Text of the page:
Esphomelib - A comprehensive solution for using ESPs with Home Assistant


#82

So when you’re still in the initial flashing stage, you only need to have an USB connection to the device. Pinging the ESP won’t help because it’s probably not even connected to WiFi. Are you still in the “first flashing” stage? Then it’s probably due to the FTDI adapter not being recognized, and I don’t know too much how to help with that.

@e_jp Somehow your computer still has esphomeyaml 1.6.2 installed somewhere. I would suggest just trying to remove esphomeyaml (with pip2 uninstall esphomeyaml and sudo pip2 uninstall esphomeyaml) until esphomeyaml ... run returns a command not found. Then you can try re-installing esphomeyaml again and I hope it should work.

@pcl I’m not sure what error you’re referring to :frowning: But here are a few steps that should help with all kinds of upload problems:

  1. Make sure the initial flashing works - So check that the first “upload” happens via USB.
  2. Look at the serial monitor logs (“logs” with the USB device selected in the header bar in the dashboard). Do any errors appear there? The esphomelib logs are a great place to debug these issues
  3. When the first upload worked and you’re now trying an OTA update, try flashing with a static IP in the wifi: section (if the static IP points to a new host, you’ll have to reflash with USB again; unless you’re using the command line version, then you can use --upload-port)
  4. Look at the logs again, does anything show up there?

#83

@OttoWinter : Thanx for the prompt reply. Did a full fresh install, hassio and all and guess what : IT WORKS!

Thanx for al the effort you put into this, I’m gonna have a ball playing with this.


#84

A warning to people starting out with nodemcu / esp8266 chips.

The chips use 3.3V, however a lot of the cheap sensors use 5.0V

For ease of use / sanity, make sure u buy 3.3V compatible sensors!!!

… otherwise you need to add a lot of extra electronics and soldering to convert the 5V signal to 3.3V.

I have so many 5V sensors etc that I don’t wont to use because of this problem.


#85

I thought they had 5v and 3.3v? Mine do


#86

mine all take 5V in, but the gpio only operate at 3.3V


#87

Hello,

I did the following steps:

[email protected]:~ $ sudo pip2 uninstall esphomeyaml
Uninstalling esphomeyaml-1.7.0:
Proceed (y/n)? y
  Successfully uninstalled esphomeyaml-1.7.0
[email protected]:~ $ pip2 uninstall esphomeyaml
Traceback (most recent call last):
  File "/usr/bin/pip2", line 9, in <module>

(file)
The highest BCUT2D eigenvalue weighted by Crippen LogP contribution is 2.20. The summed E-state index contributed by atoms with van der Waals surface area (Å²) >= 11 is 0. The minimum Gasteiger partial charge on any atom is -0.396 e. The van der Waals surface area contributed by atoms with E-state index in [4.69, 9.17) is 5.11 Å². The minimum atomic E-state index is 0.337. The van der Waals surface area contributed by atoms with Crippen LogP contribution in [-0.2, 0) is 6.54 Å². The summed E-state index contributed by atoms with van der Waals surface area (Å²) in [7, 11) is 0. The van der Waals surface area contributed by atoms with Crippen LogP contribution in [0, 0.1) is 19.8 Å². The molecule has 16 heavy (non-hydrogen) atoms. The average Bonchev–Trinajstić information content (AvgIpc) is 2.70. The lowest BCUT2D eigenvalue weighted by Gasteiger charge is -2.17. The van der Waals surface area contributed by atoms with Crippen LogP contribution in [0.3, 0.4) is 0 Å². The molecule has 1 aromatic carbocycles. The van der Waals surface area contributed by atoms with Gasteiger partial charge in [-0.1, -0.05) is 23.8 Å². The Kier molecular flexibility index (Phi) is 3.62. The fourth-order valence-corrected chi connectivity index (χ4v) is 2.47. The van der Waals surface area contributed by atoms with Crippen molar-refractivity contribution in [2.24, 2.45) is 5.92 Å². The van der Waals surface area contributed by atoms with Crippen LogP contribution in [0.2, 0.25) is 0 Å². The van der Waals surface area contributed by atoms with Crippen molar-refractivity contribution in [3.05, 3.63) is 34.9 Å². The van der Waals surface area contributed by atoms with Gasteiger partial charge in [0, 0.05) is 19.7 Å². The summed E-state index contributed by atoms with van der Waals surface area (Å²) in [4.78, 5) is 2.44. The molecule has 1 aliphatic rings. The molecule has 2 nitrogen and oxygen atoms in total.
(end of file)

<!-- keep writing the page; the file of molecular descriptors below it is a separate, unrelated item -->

from pip import main
ImportError: cannot import name main
[email protected]:~ $ esphomeyaml
-bash: /usr/local/bin/esphomeyaml: No such file or directory
[email protected]:~ $ sudo pip2 install esphomeyaml
Collecting esphomeyaml
Installing collected packages: esphomeyaml
Successfully installed esphomeyaml-1.7.0
[email protected]:~ $ esphomeyaml config/ dashboard

but still, dashboard is showing “esphomeyaml 1.6.2 Documentation” in the bottom right and same validation errors.

EDIT: problem solved by removing manually files in those locations:
[email protected]:~ $ sudo find / -name esphomeyaml
/home/pi/.local/bin/esphomeyaml
/home/pi/.local/lib/python2.7/site-packages/esphomeyaml


#88

Your’s probably provides 5v out on VCC or Vin, but the logic on the pins D0-D# and A0-A# are going to be 3.3v and using a sensor that outputs at 5v will probably damage you esp


#89

Take this with a grain of salt, but as long as the GPIOs are defined as inputs internally, you can most often hook up higher voltages such as 5v and even smaller negative voltages. The problem really only is when you have them defined as outputs. For example, if you have a 5V line connected to a GPIO pin, it will work quite happily as long as you’re just measuring if the signal is high or low. But if you put the pin into output mode and still have a 5v rail on the other end, the internals will have to sink all that current, which can lead to the chip being damaged.

Of course most sensors use the same pin as output and input for their protocol (such as i2c), so 5v will damage the chip. But if you know what you’re doing, you can often get away with just connecting it directly (or even with a simple in-series resistor).


#90

Is this why I’ve found a few site recommending the use of a comparator in situations where abnormal voltage (>3.3V) is used?


#91

Some of my nodemcu have 5V on the vc in pin.

Do you think this will work ok?

I tried running off 3.3v but it doesn’t work.


#92

What is the “ultrasonic”.


#93

ultrasonic distance sensor.

https://components101.com/ultrasonic-sensor-working-pinout-datasheet


#94

That 5V pin in your drawing is an input (Vin). You need to power the ultrasonic from eanother voltage source of +5V.

https://esphomelib.com/esphomeyaml/devices/nodemcu_esp8266.html


#95

I think you can use VIN for voltage out if you use power via usb?

When I attach the multimeter to VIN + GND it reads 4.7V

Ahh it seems some nodemcu chips have 5V out on VIN.

One of my chips measures ~.9V on VIN and the other measures ~4.7V on VIN


#96

thats correct, you can use it to grab 5v from the USB supply


#97

Ahh I see, my mistake.

Here’s another example of the ultrasonic hookup:


#100

I’ve removed a GPIO from my yaml of a device I’m working on and re-compiled to the ESP8266 but the binary sensor still shows up in hassio, even after a restart. Is there a method to cleanup sensors?


#101

The usual recommendation I followed in this case was that the ultrasonic sensor’s trigger can be directly connected to an output pin on the ESP (i.e. trigger on 3.3V normally works), but the receiver should be connected through a voltage divider to the ESP’s input pin.


#102

like this?
voltage-divider-circuit%20(1)


#103

Yes, correct. “5V” end goes to the receiver pin on the ultrasonic sensor, “3.3V” goes to the ESP input.